•The parameters used to determine whether banks required capital changed from year to year and in some years the rationale for capitalising banks was not even recorded. The audit report said the scheme’s target of raising Rs. 1.1 lakh crore from the markets by 2018-19 was not likely to be met.
•“Audit noticed that the estimation of the parameters based on which capital was infused altered from year to year and often within different tranches of the same year,” the report, an audit of bank recapitalisation efforts by the government between 2008-09 and 2016-17, found.
•“Audit also noticed that in some cases the rationale for distribution of GOI capital among different PSBs (Public Sector Banks) was not on record.”
•The report added that said some banks that did not qualify for additional capital as per the decided norms, were infused with capital, and in some cases, banks were infused with more capital than required.

Centre seeks inputs on trade, industrial policies, services

Academia has to do research in emerging areas: Sitharaman
•Commerce Minister Nirmala Sitharaman on Friday sought inputs from the academia on three topics — Foreign Trade Policy (FTP) review, the proposed revamp of manufacturing and industrial policies and India’s proposal at the World Trade Organisation (WTO) on services sector liberalisation.
•Delivering the convocation address at the Indian Institute of Foreign Trade (IIFT), Ms. Sitharaman said she would like to receive inputs from the students and faculty as soon as possible on the FTP 2015-20 so that a comprehensively reviewed FTP can be released by September.
•In the backdrop of the Centre working on a new manufacturing and industrial policy to increase the contribution of the manufacturing sector in the country’s GDP to 25% by 2020 from the current level of about 16%, the Minister said as the (global) Industrial Revolution 4.0 is happening, the country needs more research on this emerging area showing how Artificial Intelligence (AI), robotics and Internet of Things (IoT) will impact India’s manufacturing and services.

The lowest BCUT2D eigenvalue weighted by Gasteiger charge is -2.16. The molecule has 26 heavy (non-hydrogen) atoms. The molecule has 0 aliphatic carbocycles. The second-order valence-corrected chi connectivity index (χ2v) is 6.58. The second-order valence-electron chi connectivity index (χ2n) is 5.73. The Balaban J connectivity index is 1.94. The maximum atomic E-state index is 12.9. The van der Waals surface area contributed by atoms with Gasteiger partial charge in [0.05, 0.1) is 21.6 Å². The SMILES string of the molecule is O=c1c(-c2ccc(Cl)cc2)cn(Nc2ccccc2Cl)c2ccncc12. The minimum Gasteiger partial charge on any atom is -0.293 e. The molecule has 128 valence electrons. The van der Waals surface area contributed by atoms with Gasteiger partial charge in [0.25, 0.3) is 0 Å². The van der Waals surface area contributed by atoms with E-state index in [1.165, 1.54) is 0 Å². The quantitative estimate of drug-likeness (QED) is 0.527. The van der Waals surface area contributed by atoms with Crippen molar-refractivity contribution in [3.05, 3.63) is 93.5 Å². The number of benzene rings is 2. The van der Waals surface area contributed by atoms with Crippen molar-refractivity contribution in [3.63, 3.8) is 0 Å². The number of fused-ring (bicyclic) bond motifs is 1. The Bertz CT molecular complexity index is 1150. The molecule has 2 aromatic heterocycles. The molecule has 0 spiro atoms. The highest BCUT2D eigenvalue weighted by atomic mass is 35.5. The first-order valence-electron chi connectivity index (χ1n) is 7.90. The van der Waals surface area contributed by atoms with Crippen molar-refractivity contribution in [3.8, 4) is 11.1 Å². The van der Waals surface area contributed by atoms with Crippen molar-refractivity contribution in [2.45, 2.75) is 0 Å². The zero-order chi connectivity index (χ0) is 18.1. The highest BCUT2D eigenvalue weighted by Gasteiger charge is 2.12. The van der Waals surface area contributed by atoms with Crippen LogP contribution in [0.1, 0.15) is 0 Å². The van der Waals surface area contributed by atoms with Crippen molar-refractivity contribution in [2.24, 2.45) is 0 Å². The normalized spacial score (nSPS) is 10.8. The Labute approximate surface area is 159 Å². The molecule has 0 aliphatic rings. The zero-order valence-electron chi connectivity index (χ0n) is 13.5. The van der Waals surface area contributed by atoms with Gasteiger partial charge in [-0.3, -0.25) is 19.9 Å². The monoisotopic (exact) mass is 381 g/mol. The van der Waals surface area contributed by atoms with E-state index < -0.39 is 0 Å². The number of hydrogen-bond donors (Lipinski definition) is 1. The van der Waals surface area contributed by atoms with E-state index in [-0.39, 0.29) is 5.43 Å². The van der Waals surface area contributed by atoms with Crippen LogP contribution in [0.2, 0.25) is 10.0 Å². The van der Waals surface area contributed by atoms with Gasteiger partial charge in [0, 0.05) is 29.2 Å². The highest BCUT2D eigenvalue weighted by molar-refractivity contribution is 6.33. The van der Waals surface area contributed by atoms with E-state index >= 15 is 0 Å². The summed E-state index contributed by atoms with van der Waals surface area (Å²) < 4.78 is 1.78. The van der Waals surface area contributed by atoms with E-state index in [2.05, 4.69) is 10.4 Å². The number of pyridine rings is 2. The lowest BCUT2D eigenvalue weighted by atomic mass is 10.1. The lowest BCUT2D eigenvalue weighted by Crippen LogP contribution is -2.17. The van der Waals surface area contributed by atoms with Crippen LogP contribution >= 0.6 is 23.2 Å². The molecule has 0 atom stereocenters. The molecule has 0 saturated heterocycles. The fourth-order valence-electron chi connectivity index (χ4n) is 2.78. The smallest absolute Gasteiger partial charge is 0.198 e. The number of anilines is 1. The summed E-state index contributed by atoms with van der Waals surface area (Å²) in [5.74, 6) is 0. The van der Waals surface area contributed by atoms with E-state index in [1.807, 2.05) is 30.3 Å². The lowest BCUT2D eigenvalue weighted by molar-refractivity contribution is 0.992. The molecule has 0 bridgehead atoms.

•It is learnt that India’s new manufacturing and industrial policies will bring manufacturing and services closer to ensure an increase in the contribution of services to manufacturing. Since India is already a part of many ‘global value chains’, the two new policies will aim to make India a global manufacturing hub in items including textile, pharmaceuticals and electronics. The Centre is working on these new policies to align the current manufacturing policy (of 2011) and the industrial policy (of 2009) with the Fourth Industrial Revolution that includes AI, robotics and IoT.
TFS pact
•Referring to India’s proposal at the WTO on a Trade Facilitation in Services (TFS) Agreement for easing norms, including on movement of foreign professionals and skilled workers across borders for short-term work, Ms. Sitharaman said during a recent visit to the WTO headquarters, she was informed that the TFS proposal was gaining traction. She said, therefore, the Centre for WTO Studies at the IIFT and others from the academia should contribute on what more can India do in the area of global services trade.
•In her address, Commerce Secretary Rita Teaotia said, “India needs to generate good quality manpower in large numbers at all stages of the knowledge pyramid if it has to become globally competitive in the manufacturing sector.” She said many policy-level challenges have retarded growth in the manufacturing sector in India.
•These include, among others, difficult business environment, infrastructural constraints, including peak power deficit, labour market limitations including a surfeit of labour legislation(s) and trade unionism as well as the difficulty in availing commercial bank credit particularly for small firms.
•Earlier, Ms. Sitharaman said a new campus of IIFT will be opened soon in Kakinada (Andhra Pradesh).